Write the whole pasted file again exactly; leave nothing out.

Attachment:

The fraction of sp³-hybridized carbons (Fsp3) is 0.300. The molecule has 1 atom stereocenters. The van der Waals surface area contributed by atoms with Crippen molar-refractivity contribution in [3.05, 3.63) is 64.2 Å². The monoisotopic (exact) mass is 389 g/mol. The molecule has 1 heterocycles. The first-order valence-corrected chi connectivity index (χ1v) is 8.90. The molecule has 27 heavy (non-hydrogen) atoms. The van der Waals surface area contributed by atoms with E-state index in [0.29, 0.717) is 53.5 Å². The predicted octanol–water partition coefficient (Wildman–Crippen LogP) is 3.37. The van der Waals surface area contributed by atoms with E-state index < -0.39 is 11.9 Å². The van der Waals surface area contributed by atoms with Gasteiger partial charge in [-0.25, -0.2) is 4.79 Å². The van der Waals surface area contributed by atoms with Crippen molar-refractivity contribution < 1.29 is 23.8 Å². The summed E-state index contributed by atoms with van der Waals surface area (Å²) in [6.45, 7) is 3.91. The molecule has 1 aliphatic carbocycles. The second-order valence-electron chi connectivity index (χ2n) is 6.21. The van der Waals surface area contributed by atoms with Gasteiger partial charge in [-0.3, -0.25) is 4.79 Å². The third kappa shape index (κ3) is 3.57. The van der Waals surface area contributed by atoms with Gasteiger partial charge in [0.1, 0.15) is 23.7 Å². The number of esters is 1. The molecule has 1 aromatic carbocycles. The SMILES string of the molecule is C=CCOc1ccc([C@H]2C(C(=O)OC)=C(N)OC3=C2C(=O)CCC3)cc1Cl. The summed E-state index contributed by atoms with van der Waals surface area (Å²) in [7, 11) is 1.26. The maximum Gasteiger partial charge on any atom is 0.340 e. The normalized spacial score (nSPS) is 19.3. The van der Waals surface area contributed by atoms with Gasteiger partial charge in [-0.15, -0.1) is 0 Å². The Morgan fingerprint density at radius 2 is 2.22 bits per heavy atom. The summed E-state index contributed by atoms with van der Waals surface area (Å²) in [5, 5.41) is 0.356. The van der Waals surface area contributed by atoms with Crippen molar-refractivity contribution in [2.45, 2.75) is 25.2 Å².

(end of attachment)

The fraction of sp³-hybridized carbons (Fsp3) is 0.300. The molecule has 1 atom stereocenters. The van der Waals surface area contributed by atoms with Crippen molar-refractivity contribution in [3.05, 3.63) is 64.2 Å². The monoisotopic (exact) mass is 389 g/mol. The molecule has 1 heterocycles. The first-order valence-corrected chi connectivity index (χ1v) is 8.90. The molecule has 27 heavy (non-hydrogen) atoms. The van der Waals surface area contributed by atoms with E-state index in [0.29, 0.717) is 53.5 Å². The predicted octanol–water partition coefficient (Wildman–Crippen LogP) is 3.37. The van der Waals surface area contributed by atoms with E-state index < -0.39 is 11.9 Å². The van der Waals surface area contributed by atoms with Gasteiger partial charge in [-0.25, -0.2) is 4.79 Å². The van der Waals surface area contributed by atoms with Crippen molar-refractivity contribution < 1.29 is 23.8 Å². The summed E-state index contributed by atoms with van der Waals surface area (Å²) in [6.45, 7) is 3.91. The molecule has 1 aliphatic carbocycles. The second-order valence-electron chi connectivity index (χ2n) is 6.21. The van der Waals surface area contributed by atoms with Gasteiger partial charge in [-0.3, -0.25) is 4.79 Å². The third kappa shape index (κ3) is 3.57. The van der Waals surface area contributed by atoms with Gasteiger partial charge in [0.1, 0.15) is 23.7 Å². The number of esters is 1. The molecule has 1 aromatic carbocycles. The SMILES string of the molecule is C=CCOc1ccc([C@H]2C(C(=O)OC)=C(N)OC3=C2C(=O)CCC3)cc1Cl. The summed E-state index contributed by atoms with van der Waals surface area (Å²) in [7, 11) is 1.26. The maximum Gasteiger partial charge on any atom is 0.340 e. The normalized spacial score (nSPS) is 19.3. The van der Waals surface area contributed by atoms with Gasteiger partial charge in [-0.15, -0.1) is 0 Å². The Morgan fingerprint density at radius 2 is 2.22 bits per heavy atom. The summed E-state index contributed by atoms with van der Waals surface area (Å²) in [5, 5.41) is 0.356. The van der Waals surface area contributed by atoms with Crippen molar-refractivity contribution in [2.45, 2.75) is 25.2 Å².